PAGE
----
Background: The challenges to embody the complexity of symptoms and biological mechanism of affective disorders question the value of animal models as well as their reproducibility and validity. Validity is further hindered by large individual variability in many models. Whereas individual variability presents a challenge, it can also be used to study susceptibility and resistance. One of the frequently used models for screening antidepressants and interventions related to depression is the forced swim test (FST). The FST is typically performed only once. Methods: The current study was designed with a number of objectives: (1) Examine the group effects of repeated FST (2) Examine the interaction between sex and repeated FST and (3) examine the consistency of individual variability across test and retest in the FST. We exposed ICR female and male mice to the FST 3 or 5 times with two days between exposures. Immobility time was analyzed across exposures at the group and the individual levels using repeated measures ANOVA as well as Pearson's correlations. Results: As expected, repeated exposure to the FST resulted in increased immobility across exposures with no consistent effect of sex. At the level of individual mice, immobility time showed correlation across exposures. Discussion: The current study demonstrates the effects of repeating the FST in both sexes with attention to individual variability. The results suggest that the FST can be used more than once and that mice show a consistent individual pattern of responding in the test.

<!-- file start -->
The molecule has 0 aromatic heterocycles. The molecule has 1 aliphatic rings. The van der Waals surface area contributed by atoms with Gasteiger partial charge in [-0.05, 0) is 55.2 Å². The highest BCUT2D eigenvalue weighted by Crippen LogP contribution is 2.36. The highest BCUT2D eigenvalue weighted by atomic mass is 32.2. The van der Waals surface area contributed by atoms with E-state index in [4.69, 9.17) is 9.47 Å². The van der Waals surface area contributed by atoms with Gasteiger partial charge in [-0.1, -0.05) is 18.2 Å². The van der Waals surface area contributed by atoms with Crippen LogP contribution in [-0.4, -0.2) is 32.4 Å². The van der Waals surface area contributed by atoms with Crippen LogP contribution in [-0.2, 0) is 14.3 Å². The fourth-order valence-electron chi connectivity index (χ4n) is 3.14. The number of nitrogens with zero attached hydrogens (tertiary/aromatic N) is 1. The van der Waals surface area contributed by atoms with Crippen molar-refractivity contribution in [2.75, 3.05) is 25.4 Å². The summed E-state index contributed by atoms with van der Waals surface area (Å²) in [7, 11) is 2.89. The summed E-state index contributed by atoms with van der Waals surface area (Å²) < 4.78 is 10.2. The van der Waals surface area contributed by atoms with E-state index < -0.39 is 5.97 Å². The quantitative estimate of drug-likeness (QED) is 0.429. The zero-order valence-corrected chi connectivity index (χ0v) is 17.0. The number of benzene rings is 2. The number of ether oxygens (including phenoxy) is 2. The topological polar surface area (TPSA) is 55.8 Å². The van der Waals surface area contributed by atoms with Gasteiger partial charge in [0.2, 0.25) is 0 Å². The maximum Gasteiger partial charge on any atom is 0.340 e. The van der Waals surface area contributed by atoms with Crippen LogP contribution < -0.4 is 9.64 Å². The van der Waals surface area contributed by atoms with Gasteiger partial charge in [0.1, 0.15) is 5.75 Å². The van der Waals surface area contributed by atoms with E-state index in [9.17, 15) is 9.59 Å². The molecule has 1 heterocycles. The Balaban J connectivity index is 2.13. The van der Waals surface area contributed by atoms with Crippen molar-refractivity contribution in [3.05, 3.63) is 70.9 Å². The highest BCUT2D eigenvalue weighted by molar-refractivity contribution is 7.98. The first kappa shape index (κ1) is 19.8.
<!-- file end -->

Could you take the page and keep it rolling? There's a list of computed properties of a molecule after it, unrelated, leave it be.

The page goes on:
|Number of pages||4|
|Journal||Journal of Pharmacological and Toxicological Methods|
|State||Published - 1 Jan 2019|
- Animal models
- Bipolar disorder
- Individual variability
ASJC Scopus subject areas